Former Hall of Fame quarterback Brett Favre was in the news for likely to receive More than $1 million in Temporary Assistance Funds for Needy Families (TANF) aimed at helping low-income families in Mississippi. Favre scandal is only the latest in Long series of scandals Surrounding Mississippi’s Misuse of Welfare Funds.
While some have gleefully applied the same “Queen of Luxury” designation to Favre as it has been applied to Linda Taylor Five decades ago, it was The Washington Post editorial board The occasion is used to refer to some of the broader structural issues that have plagued TANF federal funding since Social Welfare Reforms 1996.
The Board touched on two distinct issues — one relating to federal oversight and one relating to federal support — that merit further exploration.
“The food there is terrible…”
The Post’s editorial board rightly notes that lax oversight and opaque standards from the federal government have led to a situation where federal TANF grants have been turned into an “opaque, opaque fund for states.” A relatively small percentage of TANF funds reach families as basic cash assistance. The rest of the money is drained for other social policy goals. Between 1997 and 2020, the share of funds used for cash assistance I retreated From 71 percent to 22 percent.
Some progressives point to spending on initiatives favored by Republicans to boost marriage or crisis pregnancy centers — or, in Favre’s case, the old imp — as examples of why we’ve seen a decline in cash assistance. The truth is that only a small percentage of TANF dollars are used for these ends.
Recent search from Zach Barolin It highlights trends in government spending priorities over time. It found that spending on employment facilitation programs and other services exceeded cash assistance as a proportion of total TANF spending. The first includes employment benefits, education/training, childcare assistance, and refundable tax credits. The last category consists of different types of spending on social services. Spending on single maternity discouragement programs has increased, but typically makes up less than 7 percent of total spending.
Figure 1. TANF Expenditure by Category 1997-2014
The Favre scandal received attention because it was an egregious misuse of TANF funds. But before this last period of wasting, TANF funding in Mississippi was likely to be withdrawn for what most would consider reasonable ends such as job support, education/training and childcare.
“…and the portions are too small”
The editorial board also correctly notes that federal funding has been greatly diminished over time. Because the value of the block grant is not inflation-adjusted, it has lost about 40 percent of its real value since 1997. This erosion is exacerbated by the fact that it has not adjusted for population size, leaving fewer dollars to cover more children over late the time.
These issues are particularly problematic for Mississippi because of the way Congress initially built TANF block grants back in 1996. As I explain in “Rich country, poor country“State allocations for the new block grant are based on an old matching formula that effectively gives rich states at the expense of poor ones. All states may have seen their federal TANF grant shrink over time, but states like Mississippi started from a much lower baseline.”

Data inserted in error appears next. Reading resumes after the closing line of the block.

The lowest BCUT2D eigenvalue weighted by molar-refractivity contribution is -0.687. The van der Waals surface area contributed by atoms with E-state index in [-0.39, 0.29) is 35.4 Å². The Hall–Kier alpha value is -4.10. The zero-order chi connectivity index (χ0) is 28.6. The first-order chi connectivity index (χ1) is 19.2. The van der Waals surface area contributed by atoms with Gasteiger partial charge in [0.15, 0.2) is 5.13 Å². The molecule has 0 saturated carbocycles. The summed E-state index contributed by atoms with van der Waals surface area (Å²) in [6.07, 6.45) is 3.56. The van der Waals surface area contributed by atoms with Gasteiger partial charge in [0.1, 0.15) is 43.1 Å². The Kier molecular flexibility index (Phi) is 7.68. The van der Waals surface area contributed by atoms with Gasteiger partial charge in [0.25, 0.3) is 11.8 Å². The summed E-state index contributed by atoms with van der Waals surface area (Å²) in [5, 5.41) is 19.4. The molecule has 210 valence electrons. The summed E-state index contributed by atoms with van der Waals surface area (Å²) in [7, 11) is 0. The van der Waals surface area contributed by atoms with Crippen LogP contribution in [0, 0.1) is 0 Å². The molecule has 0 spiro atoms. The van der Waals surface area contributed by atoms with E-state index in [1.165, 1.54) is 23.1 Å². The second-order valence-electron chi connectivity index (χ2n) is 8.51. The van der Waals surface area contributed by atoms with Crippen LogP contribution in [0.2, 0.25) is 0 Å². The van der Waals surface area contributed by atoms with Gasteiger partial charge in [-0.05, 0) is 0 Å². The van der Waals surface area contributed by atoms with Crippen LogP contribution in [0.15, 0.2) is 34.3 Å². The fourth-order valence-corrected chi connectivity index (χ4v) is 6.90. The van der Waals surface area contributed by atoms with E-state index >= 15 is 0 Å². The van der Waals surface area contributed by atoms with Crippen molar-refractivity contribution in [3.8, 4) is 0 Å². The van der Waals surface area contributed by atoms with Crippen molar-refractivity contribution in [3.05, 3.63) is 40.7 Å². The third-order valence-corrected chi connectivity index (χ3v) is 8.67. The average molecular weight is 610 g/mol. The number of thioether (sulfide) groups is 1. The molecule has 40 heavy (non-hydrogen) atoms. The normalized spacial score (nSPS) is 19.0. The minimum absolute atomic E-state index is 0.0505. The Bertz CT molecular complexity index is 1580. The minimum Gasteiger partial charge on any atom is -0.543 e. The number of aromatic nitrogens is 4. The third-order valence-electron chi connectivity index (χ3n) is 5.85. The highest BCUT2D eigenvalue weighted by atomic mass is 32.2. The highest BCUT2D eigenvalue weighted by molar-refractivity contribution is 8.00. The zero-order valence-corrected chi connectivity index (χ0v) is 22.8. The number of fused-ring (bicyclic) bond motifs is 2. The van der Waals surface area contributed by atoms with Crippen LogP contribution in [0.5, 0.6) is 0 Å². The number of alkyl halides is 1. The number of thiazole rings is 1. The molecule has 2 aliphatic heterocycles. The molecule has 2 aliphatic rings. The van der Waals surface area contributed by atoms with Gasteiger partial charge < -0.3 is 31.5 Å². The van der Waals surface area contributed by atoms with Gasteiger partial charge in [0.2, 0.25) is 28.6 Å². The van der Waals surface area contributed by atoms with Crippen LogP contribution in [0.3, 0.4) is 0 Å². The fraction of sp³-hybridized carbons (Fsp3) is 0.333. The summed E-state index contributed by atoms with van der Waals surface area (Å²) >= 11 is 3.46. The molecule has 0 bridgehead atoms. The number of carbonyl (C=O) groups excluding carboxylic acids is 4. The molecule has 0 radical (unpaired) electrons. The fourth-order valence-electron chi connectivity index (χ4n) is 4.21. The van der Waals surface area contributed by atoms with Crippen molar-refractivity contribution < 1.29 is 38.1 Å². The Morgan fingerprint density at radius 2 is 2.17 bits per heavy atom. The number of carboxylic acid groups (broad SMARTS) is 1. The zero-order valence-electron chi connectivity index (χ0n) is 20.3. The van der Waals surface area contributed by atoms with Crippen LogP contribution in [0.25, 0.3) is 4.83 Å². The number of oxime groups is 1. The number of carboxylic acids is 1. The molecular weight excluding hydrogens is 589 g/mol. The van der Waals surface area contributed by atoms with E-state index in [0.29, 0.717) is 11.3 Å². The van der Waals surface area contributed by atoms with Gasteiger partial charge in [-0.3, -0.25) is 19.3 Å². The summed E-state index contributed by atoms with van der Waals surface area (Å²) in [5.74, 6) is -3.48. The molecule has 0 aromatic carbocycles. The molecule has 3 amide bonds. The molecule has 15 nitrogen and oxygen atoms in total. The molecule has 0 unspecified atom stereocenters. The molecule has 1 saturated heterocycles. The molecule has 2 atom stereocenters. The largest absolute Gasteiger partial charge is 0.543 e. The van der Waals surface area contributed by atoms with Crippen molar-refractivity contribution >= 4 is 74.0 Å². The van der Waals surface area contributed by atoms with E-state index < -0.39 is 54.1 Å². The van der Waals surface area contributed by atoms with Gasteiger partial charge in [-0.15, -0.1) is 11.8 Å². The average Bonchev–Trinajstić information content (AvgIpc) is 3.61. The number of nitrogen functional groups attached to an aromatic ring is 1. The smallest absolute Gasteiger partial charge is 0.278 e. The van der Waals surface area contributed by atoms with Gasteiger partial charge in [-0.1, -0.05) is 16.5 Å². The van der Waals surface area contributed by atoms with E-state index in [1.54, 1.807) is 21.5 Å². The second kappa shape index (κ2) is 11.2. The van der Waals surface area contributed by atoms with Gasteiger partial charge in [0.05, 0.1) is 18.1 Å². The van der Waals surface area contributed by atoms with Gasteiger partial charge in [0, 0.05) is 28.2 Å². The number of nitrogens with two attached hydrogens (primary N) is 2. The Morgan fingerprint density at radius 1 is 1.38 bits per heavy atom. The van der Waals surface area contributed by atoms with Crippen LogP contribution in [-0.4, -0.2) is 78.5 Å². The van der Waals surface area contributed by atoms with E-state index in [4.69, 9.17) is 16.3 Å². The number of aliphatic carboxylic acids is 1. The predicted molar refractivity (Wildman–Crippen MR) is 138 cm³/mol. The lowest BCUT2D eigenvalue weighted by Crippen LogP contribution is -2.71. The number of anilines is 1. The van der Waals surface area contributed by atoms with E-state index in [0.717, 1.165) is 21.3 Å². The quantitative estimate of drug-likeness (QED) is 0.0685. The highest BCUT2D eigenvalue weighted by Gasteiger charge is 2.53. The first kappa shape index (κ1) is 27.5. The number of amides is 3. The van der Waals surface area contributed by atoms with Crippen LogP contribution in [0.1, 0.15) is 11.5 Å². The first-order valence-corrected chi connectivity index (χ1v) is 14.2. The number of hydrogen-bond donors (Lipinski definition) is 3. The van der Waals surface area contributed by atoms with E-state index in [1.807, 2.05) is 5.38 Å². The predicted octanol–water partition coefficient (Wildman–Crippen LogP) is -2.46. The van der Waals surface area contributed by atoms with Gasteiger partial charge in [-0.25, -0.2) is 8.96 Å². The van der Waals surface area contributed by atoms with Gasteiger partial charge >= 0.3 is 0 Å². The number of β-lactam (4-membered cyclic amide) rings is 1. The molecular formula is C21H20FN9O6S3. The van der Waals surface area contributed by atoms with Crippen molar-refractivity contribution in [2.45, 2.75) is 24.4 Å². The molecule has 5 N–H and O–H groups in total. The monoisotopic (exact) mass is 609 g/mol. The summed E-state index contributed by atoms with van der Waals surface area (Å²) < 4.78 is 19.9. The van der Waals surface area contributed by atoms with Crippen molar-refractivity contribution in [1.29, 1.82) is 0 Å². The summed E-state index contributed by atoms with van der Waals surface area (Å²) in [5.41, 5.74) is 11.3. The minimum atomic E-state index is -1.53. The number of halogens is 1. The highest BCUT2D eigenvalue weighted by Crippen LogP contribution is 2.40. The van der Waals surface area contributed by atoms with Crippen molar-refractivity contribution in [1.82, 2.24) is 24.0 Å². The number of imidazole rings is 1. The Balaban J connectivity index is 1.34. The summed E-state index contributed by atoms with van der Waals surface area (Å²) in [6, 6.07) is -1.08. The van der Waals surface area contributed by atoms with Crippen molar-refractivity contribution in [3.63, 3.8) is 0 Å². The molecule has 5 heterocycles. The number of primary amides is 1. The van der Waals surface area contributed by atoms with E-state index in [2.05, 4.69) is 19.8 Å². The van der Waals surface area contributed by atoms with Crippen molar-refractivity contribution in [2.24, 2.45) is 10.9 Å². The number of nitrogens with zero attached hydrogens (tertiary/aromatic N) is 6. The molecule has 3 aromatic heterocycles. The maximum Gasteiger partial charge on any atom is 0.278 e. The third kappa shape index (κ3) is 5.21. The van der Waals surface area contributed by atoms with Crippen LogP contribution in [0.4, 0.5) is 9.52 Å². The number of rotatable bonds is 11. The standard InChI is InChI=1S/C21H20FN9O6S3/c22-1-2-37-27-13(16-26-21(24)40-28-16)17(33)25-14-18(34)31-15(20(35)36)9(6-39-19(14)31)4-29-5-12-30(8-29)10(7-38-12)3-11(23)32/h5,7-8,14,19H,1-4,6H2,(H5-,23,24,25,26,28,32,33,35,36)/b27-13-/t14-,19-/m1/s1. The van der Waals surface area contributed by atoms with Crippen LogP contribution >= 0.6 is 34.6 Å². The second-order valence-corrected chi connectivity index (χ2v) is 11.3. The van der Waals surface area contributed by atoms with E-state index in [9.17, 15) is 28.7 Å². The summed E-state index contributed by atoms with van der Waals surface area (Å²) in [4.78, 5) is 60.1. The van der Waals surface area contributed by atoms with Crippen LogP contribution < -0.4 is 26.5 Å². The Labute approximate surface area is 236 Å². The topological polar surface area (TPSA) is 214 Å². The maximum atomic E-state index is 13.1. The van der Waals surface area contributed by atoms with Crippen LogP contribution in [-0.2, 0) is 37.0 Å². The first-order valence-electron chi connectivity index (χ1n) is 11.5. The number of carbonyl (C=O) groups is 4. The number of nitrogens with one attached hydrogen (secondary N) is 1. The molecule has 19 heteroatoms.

Figure 2. Expenditure map per child
As a result of these shifts, Mississippi receives a fraction of the federal per-child funding that rich states receive from the same grant. New York, which is twice as wealthy as Mississippi, receives nearly five times as much for each child. The disparity is so great that even if Mississippi spends its entirety of its federal TANF funding on cash assistance, it still can’t spend as much per child as New York does now.
Time for a cross-party deal on TANF?
As with past welfare scandals, the initial reaction on the right will be to take a tough stance on waste, fraud and abuse in the program, while those on the left will demand more resources.
Among the Republicans, the Jobs Law It may take important initial steps to increase accountability by limiting state spending on basic basic assistance and employment to at least 25 percent of total spending. In addition, the programs will be limited to serving families that are no more than 200 percent of the federal poverty line. The bill would also reform reporting requirements, but it does nothing to reverse grant erosion or unfair allocation.
Among Democrats, the focus has been on Increase the block grant value Without fully addressing privatization issues or funding leaks for questionable programs. Increasing funding without addressing the crowding out source of cash assistance is a recipe for disaster.
Effective reform will require addressing the lack of accountability in government spending as well as diminished funding and inequality in the allocation of TANF funds across states. Providing support to our most vulnerable families is critical to allowing partisan crises to stand in the way of TANF reform.
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